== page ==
Let’s reduce this swill line by line:
Content, especially delivered in a native environment, works because consumers don't want to feel they are being marketed to. Yes, you are so right. It better to disguise your pitch as "interesting content" than to let consumers know they are being marketed to. That totally builds consumers’ trust of brands.
Personally, I am entirely comfortable with brands staying on their side of the separation of church and state so that I know from the get-go that I am being marketed to. Making the whole process some sort of guessing game just pisses me off (as it does to many others, I suspect.). While I’m not a big fan of seeing the same ads over and over again, I don't mind seeing them in any context the first time or two. The notion that consumers don't want to feel they are being marketed to is patently absurd.
Rather, they want to make great decisions about what to buy and who to buy from in trusted environments. Not sure how you delineate a "great" decision from a regular decision unless that is some vague allusion to buyers’ remorse, which must inevitably result from making a purchase in a "non-trusted" environment.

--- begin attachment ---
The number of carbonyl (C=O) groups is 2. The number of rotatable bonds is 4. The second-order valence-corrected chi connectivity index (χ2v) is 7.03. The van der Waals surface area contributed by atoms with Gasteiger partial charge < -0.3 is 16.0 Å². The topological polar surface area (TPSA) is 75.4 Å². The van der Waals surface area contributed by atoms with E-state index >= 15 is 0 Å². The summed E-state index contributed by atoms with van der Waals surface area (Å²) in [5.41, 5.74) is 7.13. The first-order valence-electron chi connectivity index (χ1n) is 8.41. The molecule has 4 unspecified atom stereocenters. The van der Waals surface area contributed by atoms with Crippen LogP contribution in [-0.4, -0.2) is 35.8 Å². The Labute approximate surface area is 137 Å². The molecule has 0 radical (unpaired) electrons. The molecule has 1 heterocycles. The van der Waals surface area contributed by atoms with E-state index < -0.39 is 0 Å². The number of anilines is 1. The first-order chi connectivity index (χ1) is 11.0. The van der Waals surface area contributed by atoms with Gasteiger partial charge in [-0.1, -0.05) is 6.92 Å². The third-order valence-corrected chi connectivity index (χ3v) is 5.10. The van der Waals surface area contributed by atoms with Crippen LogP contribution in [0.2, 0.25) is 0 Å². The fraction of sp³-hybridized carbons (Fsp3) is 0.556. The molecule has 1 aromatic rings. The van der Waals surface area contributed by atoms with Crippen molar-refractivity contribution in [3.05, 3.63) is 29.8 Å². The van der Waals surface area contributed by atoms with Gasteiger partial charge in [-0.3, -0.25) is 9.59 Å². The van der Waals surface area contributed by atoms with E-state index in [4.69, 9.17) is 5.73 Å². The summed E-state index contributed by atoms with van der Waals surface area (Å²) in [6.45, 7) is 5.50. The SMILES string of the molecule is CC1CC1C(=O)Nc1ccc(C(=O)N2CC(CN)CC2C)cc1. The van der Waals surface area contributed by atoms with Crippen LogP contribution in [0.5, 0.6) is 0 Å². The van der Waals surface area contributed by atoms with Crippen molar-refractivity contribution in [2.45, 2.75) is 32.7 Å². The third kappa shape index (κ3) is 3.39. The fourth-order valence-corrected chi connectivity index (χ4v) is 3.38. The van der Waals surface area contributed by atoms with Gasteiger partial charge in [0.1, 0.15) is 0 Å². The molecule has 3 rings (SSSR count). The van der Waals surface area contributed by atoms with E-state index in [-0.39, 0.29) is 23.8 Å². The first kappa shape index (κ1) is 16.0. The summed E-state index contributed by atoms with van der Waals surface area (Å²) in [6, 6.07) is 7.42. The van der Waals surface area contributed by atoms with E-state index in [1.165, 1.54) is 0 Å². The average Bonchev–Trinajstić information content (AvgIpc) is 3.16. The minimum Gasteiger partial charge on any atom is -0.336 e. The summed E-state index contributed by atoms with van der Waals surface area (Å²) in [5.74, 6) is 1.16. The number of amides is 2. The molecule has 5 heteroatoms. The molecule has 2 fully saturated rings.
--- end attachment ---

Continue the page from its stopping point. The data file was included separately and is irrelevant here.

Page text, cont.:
More nonsense. If "trusted" is a key part of this equation, how does that square with deceiving consumers that they are being marketed to?Doesn't that somewhat sully the "environment"? Even the best "environments," like network TV, do themselves no favors by using the stars of adjacent shows to introduce commercials in a lame attempt to stop fast-forwarding. How do they think audiences react to this? With pleasant surprise and open wallets? Probably just the opposite.
They expect brands to blend into their daily lives and offer value appropriate to what they are seeking in that specific setting. The very LAST thing I want is for brands to blend into my daily life. Already they intrude into places they are not welcome. Not a day goes by that somebody doesn't launch a new business that promises to put ads in more places that will only add to the clutter of the 5,000 or so ad impressions we see a day, training us to further turn off all our senses to ads. At my gym I wear headphones because they stop the PA music to pitch club offers to one-time guests. This is untargeted noise to 99.99% of the folks on the workout floor who are already members. Building good will? Just the opposite.
This is why I am such a fan of print ads, whose virtues are: 1) They are clearly marked as ads. 2) I know I am being marketed to, and I am totally okay with that. 3) They do not intrude on my enjoyment of news "content." 4) When I turn the page, it is over and done with. 5) They don't follow me around online lurking for a chance to retarget. 6) They are great to drain freshly cooked French fries on.